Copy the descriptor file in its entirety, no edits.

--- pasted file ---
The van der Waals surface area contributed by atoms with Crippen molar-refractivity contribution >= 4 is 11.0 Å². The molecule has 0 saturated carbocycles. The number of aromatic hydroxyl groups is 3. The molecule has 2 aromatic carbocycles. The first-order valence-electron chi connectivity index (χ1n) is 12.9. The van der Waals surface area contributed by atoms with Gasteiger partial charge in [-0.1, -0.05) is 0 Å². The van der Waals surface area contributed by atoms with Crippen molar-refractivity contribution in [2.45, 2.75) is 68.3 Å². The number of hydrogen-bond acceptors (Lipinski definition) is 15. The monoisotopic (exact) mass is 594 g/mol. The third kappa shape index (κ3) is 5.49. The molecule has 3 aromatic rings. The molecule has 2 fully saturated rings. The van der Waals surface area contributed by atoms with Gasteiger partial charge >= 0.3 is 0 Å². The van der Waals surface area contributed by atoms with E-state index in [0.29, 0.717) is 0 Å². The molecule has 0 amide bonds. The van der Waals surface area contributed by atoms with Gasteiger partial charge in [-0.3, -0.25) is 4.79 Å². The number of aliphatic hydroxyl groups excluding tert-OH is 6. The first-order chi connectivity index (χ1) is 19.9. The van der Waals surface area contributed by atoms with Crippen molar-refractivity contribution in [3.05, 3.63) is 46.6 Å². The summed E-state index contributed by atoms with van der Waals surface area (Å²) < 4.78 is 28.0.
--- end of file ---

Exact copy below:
The van der Waals surface area contributed by atoms with Crippen molar-refractivity contribution >= 4 is 11.0 Å². The molecule has 0 saturated carbocycles. The number of aromatic hydroxyl groups is 3. The molecule has 2 aromatic carbocycles. The first-order valence-electron chi connectivity index (χ1n) is 12.9. The van der Waals surface area contributed by atoms with Gasteiger partial charge in [-0.1, -0.05) is 0 Å². The van der Waals surface area contributed by atoms with Crippen molar-refractivity contribution in [2.45, 2.75) is 68.3 Å². The number of hydrogen-bond acceptors (Lipinski definition) is 15. The monoisotopic (exact) mass is 594 g/mol. The third kappa shape index (κ3) is 5.49. The molecule has 3 aromatic rings. The molecule has 2 fully saturated rings. The van der Waals surface area contributed by atoms with Gasteiger partial charge >= 0.3 is 0 Å². The van der Waals surface area contributed by atoms with E-state index in [0.29, 0.717) is 0 Å². The molecule has 0 amide bonds. The van der Waals surface area contributed by atoms with Gasteiger partial charge in [-0.3, -0.25) is 4.79 Å². The number of aliphatic hydroxyl groups excluding tert-OH is 6. The first-order chi connectivity index (χ1) is 19.9. The van der Waals surface area contributed by atoms with Crippen molar-refractivity contribution in [3.05, 3.63) is 46.6 Å². The summed E-state index contributed by atoms with van der Waals surface area (Å²) < 4.78 is 28.0.